Taking a spiritual, cultural and nomadic journey

The 2017 Hangzhou International Moving Image Exhibition opened last month under the banner of "Urban Nomadism" at the Liangzhu Center of Arts. 

The 2017 Hangzhou International Moving Image Exhibition is underway under the banner of “Urban Nomadism” at the Liangzhu Center of Arts. 

Featuring works from more than 80 video artists from around the globe, the exhibition is arguably the largest in Hangzhou to have specifically focused on experimental video art.

Divided into four parts the show features a Chinese unit, an international unit, a remapping Hong Kong unit, and a unit of five senses which showcases award-winning pieces from the Magmart International Video Art Festival.

Video art takes many forms at the exhibition. There is a one-hour-and-44-minute drama film concentrating on the ethos of young people in China, a six-minute clay animation movie, a moving image installation and a documentary recording the migration of a group of people.

Visitors watch the video works at the 2017 Hangzhou International Moving Image Exhibition, which will run through January 9 in Liangzhu.

According to curators Gu Zhenqing and Zhang Haitao, “Urban Nomadism” is the core concept that lies behind all of these art works.

“The nomadic culture is naturally non-linear and non-centralized. It is against the dualism and therefore more inclusive than other civilizations,” said Zhang. “And these artists do not intend to tell a story. They borrow certain symbols, concepts and scenes from their cultures, and invite people to think about relations between nature and technology, tradition and modernity, globalization and diversity.”

Several of the artists featured in the international session come from Asia. Four of those hail from Mongolia and their works have rarely been exhibited in China.

Mongolian artist Enkhtaivan Ochirbat’s video installation “Karma” attracts viewers at the entrance of the museum. 

A single chair is placed at the center of a projected image showing the dried terrains of a dessert. The shifting projection also emits shadows of the chair that appears to interact with the viewers, indicating the possible consequences of human activities on the environment.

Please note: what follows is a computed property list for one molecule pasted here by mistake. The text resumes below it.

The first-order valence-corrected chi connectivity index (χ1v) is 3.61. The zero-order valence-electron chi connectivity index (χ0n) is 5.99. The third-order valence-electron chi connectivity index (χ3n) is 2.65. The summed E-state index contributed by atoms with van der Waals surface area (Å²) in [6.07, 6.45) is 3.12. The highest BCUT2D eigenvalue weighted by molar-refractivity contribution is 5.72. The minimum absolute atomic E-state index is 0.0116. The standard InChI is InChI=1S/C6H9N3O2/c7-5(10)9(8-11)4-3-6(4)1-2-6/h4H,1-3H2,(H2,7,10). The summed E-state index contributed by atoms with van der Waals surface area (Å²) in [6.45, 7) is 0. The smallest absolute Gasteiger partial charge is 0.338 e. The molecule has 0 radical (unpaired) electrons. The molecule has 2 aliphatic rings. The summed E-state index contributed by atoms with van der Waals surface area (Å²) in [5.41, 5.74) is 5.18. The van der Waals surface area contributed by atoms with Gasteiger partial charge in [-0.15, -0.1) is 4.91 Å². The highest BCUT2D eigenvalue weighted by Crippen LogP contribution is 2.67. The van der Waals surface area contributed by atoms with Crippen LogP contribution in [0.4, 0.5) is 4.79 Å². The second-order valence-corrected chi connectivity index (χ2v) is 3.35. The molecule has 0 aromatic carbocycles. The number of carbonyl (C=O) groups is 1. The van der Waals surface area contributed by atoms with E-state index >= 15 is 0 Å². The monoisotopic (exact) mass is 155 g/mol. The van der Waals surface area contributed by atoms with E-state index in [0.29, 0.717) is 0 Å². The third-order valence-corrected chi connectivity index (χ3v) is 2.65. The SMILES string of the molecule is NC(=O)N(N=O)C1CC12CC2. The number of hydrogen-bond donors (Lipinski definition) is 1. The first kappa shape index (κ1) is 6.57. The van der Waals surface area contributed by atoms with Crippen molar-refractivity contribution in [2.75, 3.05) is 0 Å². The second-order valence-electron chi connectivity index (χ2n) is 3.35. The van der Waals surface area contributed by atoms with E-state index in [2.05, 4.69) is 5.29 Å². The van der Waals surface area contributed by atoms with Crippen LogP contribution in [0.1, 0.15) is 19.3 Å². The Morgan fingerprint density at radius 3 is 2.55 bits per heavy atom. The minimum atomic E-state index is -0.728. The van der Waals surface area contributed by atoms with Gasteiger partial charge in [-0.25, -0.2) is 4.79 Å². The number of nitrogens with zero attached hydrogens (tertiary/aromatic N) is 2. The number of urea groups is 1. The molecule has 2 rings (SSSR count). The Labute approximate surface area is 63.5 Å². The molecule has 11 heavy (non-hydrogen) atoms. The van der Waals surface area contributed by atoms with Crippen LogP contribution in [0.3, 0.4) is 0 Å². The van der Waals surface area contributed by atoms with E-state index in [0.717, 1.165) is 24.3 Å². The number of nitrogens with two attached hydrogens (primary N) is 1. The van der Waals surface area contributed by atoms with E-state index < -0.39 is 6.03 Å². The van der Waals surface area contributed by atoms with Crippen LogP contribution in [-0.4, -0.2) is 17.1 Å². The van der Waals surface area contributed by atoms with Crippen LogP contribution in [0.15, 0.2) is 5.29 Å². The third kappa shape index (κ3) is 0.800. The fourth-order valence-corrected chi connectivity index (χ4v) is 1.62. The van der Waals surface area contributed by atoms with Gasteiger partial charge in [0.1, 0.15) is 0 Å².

The piece featured in last year’s Venice Biennale was part of a larger project that explored the urgencies the country faced between its traditional nomadic culture and the growing reality of globalization and economic development.

In a way, Mongolia is a metaphor to the Chinese art circle as it is trying to build up its own discourse in an international art scene that is presently dominated by American and British cultures.

“Cang-style Shaman” by Chinese artist Cang Xin

“The history of modernity is a process of non-Western cultures gradually losing their identities,” said Gu. “So we hope the artists are always aware of their cultural roots. Only by taking back their identities, their expressions become personalized, and therefore different from that of the West.”

That kind of awareness is especially prominent in the work of Chinese artist Cang Xin. Being a Manchu minority himself, he finds a lot of similarities between the performance art he’s been doing as an artist and the rituals done by a shaman.

In his “Cang-Style Shaman,” he is incarnated as an animated shaman figure where he conveys his ideas of purification and regeneration by adopting a complete set of shamanist practices in the video.

If the artistic expressions are still way too obscure for common viewers, in Tang Guanhua and Yu Bogong’s documentary project “Spiritual Nomadic Mobile Camp,” you will be able to find a more concrete plan for practicing the ideal of “urban nomadism” in everyday life.

The one-hour-and-24-minute documentary loyally portraits the process of a group of artists, monks, poets, architects and growers, hiking from Beijing to the Handahan camp in Inner Mongolia. 

When the project was first launched in July 2017, there were only 10 people. They camped and exhibited along the way. At the same time the project was also circulated online and opened to anyone who wanted to join.

At its peak, 50 people were part of the group. But they were also free to leave at any time.

“The journey itself is like a mobile art museum. Instead of bringing artists and artworks to a single spot, we spread the art opinions to a wider society, to anyone we met on the road,” said Tang. “And we don’t set standards of what kind of art can be exhibited. We just collaborate with people who want to participate. And we work together to get our ideas off the ground.”

But Tang is not against commercialism. Members were allowed to use their phones, and sometimes they took public transportation as well.

“Karma” by Mongolian artist Enkhtaivan Ochirbat

“The main goal is to connect with other parts of the society spiritually, with places like shopping malls, office buildings and cafes,” Tang said.

The on-the-road curatorial idea is thoroughly in line with purports of a nomadic culture. Though it may sound too radical for many.

“In my opinion, urban nomadism is not opposed to modernity,” Gu added. “It is a complement to it which allows in more diversified expressions of contemporary art.”

The exhibition was organized by The Roof Culture in collaboration with School of Intermedia Art at China Academy of Art, Contemporary Art Department at Guangzhou Academy of Fine Arts and Li Space at 798 Art District in Beijing. 

Date: Through January 9, closed on Mondays

Address: Exhibition Building, Liangzhu Center of Arts, Yuniao Rd

Admission: 20 yuan (US$3)

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